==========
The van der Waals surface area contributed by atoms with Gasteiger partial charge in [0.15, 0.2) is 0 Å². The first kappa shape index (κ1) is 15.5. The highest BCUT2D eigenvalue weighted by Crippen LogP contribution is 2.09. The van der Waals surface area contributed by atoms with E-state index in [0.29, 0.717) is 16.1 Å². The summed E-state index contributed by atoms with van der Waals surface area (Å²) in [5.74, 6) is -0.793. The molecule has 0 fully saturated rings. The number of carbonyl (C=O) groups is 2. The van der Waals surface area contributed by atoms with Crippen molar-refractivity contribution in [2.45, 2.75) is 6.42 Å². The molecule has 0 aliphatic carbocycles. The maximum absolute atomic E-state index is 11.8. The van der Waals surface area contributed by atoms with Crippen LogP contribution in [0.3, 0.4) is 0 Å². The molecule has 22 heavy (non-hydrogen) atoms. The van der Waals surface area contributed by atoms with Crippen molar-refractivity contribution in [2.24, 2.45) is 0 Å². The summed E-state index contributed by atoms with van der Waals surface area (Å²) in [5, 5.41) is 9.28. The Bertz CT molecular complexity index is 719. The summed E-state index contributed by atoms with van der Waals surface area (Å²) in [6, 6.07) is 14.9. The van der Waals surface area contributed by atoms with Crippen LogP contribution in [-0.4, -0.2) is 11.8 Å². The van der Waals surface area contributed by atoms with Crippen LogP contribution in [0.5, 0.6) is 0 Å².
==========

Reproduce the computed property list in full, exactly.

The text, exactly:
The van der Waals surface area contributed by atoms with Gasteiger partial charge in [0.15, 0.2) is 0 Å². The first kappa shape index (κ1) is 15.5. The highest BCUT2D eigenvalue weighted by Crippen LogP contribution is 2.09. The van der Waals surface area contributed by atoms with E-state index in [0.29, 0.717) is 16.1 Å². The summed E-state index contributed by atoms with van der Waals surface area (Å²) in [5.74, 6) is -0.793. The molecule has 0 fully saturated rings. The number of carbonyl (C=O) groups is 2. The van der Waals surface area contributed by atoms with Crippen molar-refractivity contribution in [2.45, 2.75) is 6.42 Å². The molecule has 0 aliphatic carbocycles. The maximum absolute atomic E-state index is 11.8. The van der Waals surface area contributed by atoms with Crippen LogP contribution in [0.3, 0.4) is 0 Å². The molecule has 22 heavy (non-hydrogen) atoms. The van der Waals surface area contributed by atoms with Crippen molar-refractivity contribution in [2.24, 2.45) is 0 Å². The summed E-state index contributed by atoms with van der Waals surface area (Å²) in [5, 5.41) is 9.28. The Bertz CT molecular complexity index is 719. The summed E-state index contributed by atoms with van der Waals surface area (Å²) in [6, 6.07) is 14.9. The van der Waals surface area contributed by atoms with Crippen LogP contribution in [-0.4, -0.2) is 11.8 Å². The van der Waals surface area contributed by atoms with Crippen LogP contribution in [0.5, 0.6) is 0 Å².